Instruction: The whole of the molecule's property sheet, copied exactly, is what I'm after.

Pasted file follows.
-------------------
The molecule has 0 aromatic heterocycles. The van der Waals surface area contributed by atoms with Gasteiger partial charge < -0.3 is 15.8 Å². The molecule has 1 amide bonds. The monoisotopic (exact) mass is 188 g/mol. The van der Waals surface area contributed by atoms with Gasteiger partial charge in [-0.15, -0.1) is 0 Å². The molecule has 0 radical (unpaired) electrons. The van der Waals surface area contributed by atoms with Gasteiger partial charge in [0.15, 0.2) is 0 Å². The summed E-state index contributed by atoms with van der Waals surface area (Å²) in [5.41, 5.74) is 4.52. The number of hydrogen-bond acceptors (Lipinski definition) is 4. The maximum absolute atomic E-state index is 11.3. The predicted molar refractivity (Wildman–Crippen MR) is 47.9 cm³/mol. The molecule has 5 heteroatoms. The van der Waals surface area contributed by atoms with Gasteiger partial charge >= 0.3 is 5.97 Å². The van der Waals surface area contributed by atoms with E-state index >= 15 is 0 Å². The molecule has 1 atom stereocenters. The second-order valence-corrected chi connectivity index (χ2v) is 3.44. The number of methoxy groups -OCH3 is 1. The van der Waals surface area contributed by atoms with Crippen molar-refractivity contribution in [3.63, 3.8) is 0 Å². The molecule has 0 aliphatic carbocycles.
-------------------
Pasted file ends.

The molecule has 0 aromatic heterocycles. The van der Waals surface area contributed by atoms with Gasteiger partial charge < -0.3 is 15.8 Å². The molecule has 1 amide bonds. The monoisotopic (exact) mass is 188 g/mol. The van der Waals surface area contributed by atoms with Gasteiger partial charge in [-0.15, -0.1) is 0 Å². The molecule has 0 radical (unpaired) electrons. The van der Waals surface area contributed by atoms with Gasteiger partial charge in [0.15, 0.2) is 0 Å². The summed E-state index contributed by atoms with van der Waals surface area (Å²) in [5.41, 5.74) is 4.52. The number of hydrogen-bond acceptors (Lipinski definition) is 4. The maximum absolute atomic E-state index is 11.3. The predicted molar refractivity (Wildman–Crippen MR) is 47.9 cm³/mol. The molecule has 5 heteroatoms. The van der Waals surface area contributed by atoms with Gasteiger partial charge >= 0.3 is 5.97 Å². The van der Waals surface area contributed by atoms with E-state index >= 15 is 0 Å². The molecule has 1 atom stereocenters. The second-order valence-corrected chi connectivity index (χ2v) is 3.44. The number of methoxy groups -OCH3 is 1. The van der Waals surface area contributed by atoms with Crippen molar-refractivity contribution in [3.63, 3.8) is 0 Å². The molecule has 0 aliphatic carbocycles.